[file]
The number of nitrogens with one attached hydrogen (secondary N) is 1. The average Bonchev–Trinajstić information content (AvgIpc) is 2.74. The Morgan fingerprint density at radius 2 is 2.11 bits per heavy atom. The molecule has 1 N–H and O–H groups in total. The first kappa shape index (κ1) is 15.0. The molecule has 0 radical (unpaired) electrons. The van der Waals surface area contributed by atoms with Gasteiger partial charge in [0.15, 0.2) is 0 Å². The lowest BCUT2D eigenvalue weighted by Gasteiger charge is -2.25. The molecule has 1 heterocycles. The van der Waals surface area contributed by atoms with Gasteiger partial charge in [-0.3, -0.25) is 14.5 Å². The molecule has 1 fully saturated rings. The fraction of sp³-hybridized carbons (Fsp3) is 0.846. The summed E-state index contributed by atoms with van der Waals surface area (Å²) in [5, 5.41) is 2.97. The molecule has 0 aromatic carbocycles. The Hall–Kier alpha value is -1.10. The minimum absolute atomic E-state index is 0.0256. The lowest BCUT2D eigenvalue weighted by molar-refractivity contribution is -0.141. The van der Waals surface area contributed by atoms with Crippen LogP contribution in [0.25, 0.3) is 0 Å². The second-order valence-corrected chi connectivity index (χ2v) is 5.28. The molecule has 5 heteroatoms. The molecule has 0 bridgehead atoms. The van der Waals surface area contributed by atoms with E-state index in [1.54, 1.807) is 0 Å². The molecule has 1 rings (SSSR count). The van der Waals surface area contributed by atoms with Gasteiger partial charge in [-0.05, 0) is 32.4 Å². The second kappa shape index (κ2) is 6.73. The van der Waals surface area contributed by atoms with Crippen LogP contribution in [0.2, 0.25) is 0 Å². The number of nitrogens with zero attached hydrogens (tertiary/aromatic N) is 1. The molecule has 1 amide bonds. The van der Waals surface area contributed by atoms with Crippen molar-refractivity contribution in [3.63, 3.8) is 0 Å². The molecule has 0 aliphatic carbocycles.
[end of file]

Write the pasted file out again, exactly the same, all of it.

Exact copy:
The number of nitrogens with one attached hydrogen (secondary N) is 1. The average Bonchev–Trinajstić information content (AvgIpc) is 2.74. The Morgan fingerprint density at radius 2 is 2.11 bits per heavy atom. The molecule has 1 N–H and O–H groups in total. The first kappa shape index (κ1) is 15.0. The molecule has 0 radical (unpaired) electrons. The van der Waals surface area contributed by atoms with Gasteiger partial charge in [0.15, 0.2) is 0 Å². The lowest BCUT2D eigenvalue weighted by Gasteiger charge is -2.25. The molecule has 1 heterocycles. The van der Waals surface area contributed by atoms with Gasteiger partial charge in [-0.3, -0.25) is 14.5 Å². The molecule has 1 fully saturated rings. The fraction of sp³-hybridized carbons (Fsp3) is 0.846. The summed E-state index contributed by atoms with van der Waals surface area (Å²) in [5, 5.41) is 2.97. The molecule has 0 aromatic carbocycles. The Hall–Kier alpha value is -1.10. The minimum absolute atomic E-state index is 0.0256. The lowest BCUT2D eigenvalue weighted by molar-refractivity contribution is -0.141. The van der Waals surface area contributed by atoms with Crippen LogP contribution in [0.25, 0.3) is 0 Å². The second-order valence-corrected chi connectivity index (χ2v) is 5.28. The molecule has 5 heteroatoms. The molecule has 0 bridgehead atoms. The van der Waals surface area contributed by atoms with E-state index in [1.54, 1.807) is 0 Å². The molecule has 1 rings (SSSR count). The van der Waals surface area contributed by atoms with Gasteiger partial charge in [-0.05, 0) is 32.4 Å². The second kappa shape index (κ2) is 6.73. The van der Waals surface area contributed by atoms with Crippen LogP contribution in [0.2, 0.25) is 0 Å². The number of nitrogens with zero attached hydrogens (tertiary/aromatic N) is 1. The molecule has 1 amide bonds. The van der Waals surface area contributed by atoms with Crippen molar-refractivity contribution in [3.63, 3.8) is 0 Å². The molecule has 0 aliphatic carbocycles.